Scott Renshaw’s review published on Letterboxd:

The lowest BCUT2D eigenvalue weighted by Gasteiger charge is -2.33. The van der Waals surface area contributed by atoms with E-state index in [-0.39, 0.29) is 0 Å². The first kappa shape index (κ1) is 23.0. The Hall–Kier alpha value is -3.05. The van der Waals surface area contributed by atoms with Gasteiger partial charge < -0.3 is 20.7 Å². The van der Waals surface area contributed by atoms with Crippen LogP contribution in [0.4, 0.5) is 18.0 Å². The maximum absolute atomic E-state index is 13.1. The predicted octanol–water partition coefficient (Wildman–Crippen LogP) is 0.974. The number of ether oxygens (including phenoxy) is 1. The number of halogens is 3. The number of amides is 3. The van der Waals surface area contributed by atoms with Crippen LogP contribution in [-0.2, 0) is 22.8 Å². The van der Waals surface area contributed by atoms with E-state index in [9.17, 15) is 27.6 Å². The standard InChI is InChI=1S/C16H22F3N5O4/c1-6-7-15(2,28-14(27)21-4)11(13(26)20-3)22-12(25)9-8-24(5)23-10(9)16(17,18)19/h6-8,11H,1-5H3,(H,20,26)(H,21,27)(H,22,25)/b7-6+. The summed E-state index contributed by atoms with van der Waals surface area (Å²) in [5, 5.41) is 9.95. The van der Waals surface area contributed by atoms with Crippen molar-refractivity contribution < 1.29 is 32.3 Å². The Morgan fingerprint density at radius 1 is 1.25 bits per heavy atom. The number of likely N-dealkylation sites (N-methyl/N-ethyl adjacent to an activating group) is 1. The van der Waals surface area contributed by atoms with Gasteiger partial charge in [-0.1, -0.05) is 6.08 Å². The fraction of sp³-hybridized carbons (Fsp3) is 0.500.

Is it fair to ask, “What would we make of the identical story if it had been made conventionally, with two or three different actors playing the lead roles at different ages?” Of course, that’s not what Richard Linklater did; he shot the film in small increments over the course of 12 years, following Mason (Ellar Coltrane)—the child of a struggling single mother (Patricia Arquette) and a sometimes flaky, occasionally absentee father (Ethan Hawke)—from first grade through his high school graduation. And indeed, it is a remarkable experience watching Coltrane—as well as Linklater’s own daughter, Lorelei, as Mason’s older sister Samantha—grow up over the course of a single 164-minute film, particularly because there was no way of knowing that Coltrane would grow up into a teenager with this much on-screen confidence and charisma. Yet this is also a fundamentally episodic tale of this family’s struggles, and those episodes range from gently insightful moments about the arc of growing up, to made-for-Lifetime overwrought melodrama with hurling of dishes and screaming of threats. As hard as it is to imagine a better way to track, for example, a boy’s steps in sexual awareness from lingerie catalogues to Internet porn to his own first relationships, it’s equally hard to rationalize away some of the terrible scenes involving Mason’s first alcoholic stepfather. Like so many of Linklater’s loose-limbed comedies over the years, when it’s on, Boyhood is really on—smart, clear-eyed and laugh-out-loud funny in a way that never feels like someone’s stopping to deliver a zinger. That’s doesn’t erase the stuff that’s hard to explain away as anything but clumsy, no matter how ambitious the project in which it resides. Recognizing that this kind of crazy idea might never be attempted again isn’t the same as wondering if still couldn’t have been done better.